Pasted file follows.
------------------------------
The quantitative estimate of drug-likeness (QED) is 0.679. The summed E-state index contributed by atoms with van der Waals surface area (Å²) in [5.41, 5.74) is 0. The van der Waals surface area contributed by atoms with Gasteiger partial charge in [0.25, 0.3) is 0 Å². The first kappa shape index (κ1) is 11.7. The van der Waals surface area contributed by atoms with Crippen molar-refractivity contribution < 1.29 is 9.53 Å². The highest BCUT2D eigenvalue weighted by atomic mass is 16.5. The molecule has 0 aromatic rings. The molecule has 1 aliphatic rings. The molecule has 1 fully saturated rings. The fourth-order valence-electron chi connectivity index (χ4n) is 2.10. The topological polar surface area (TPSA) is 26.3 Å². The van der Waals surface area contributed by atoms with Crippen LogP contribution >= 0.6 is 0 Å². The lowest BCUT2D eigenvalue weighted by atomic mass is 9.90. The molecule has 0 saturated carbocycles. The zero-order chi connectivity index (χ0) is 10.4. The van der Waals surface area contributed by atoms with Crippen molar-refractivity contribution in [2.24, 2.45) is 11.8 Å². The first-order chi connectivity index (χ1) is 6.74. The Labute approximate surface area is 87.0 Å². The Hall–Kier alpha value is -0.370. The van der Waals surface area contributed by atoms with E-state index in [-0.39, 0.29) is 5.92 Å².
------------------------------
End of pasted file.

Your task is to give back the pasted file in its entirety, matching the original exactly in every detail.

The quantitative estimate of drug-likeness (QED) is 0.679. The summed E-state index contributed by atoms with van der Waals surface area (Å²) in [5.41, 5.74) is 0. The van der Waals surface area contributed by atoms with Gasteiger partial charge in [0.25, 0.3) is 0 Å². The first kappa shape index (κ1) is 11.7. The van der Waals surface area contributed by atoms with Crippen molar-refractivity contribution < 1.29 is 9.53 Å². The highest BCUT2D eigenvalue weighted by atomic mass is 16.5. The molecule has 0 aromatic rings. The molecule has 1 aliphatic rings. The molecule has 1 fully saturated rings. The fourth-order valence-electron chi connectivity index (χ4n) is 2.10. The topological polar surface area (TPSA) is 26.3 Å². The van der Waals surface area contributed by atoms with Crippen LogP contribution >= 0.6 is 0 Å². The lowest BCUT2D eigenvalue weighted by atomic mass is 9.90. The molecule has 0 saturated carbocycles. The zero-order chi connectivity index (χ0) is 10.4. The van der Waals surface area contributed by atoms with Crippen molar-refractivity contribution in [2.24, 2.45) is 11.8 Å². The first-order chi connectivity index (χ1) is 6.74. The Labute approximate surface area is 87.0 Å². The Hall–Kier alpha value is -0.370. The van der Waals surface area contributed by atoms with E-state index in [-0.39, 0.29) is 5.92 Å².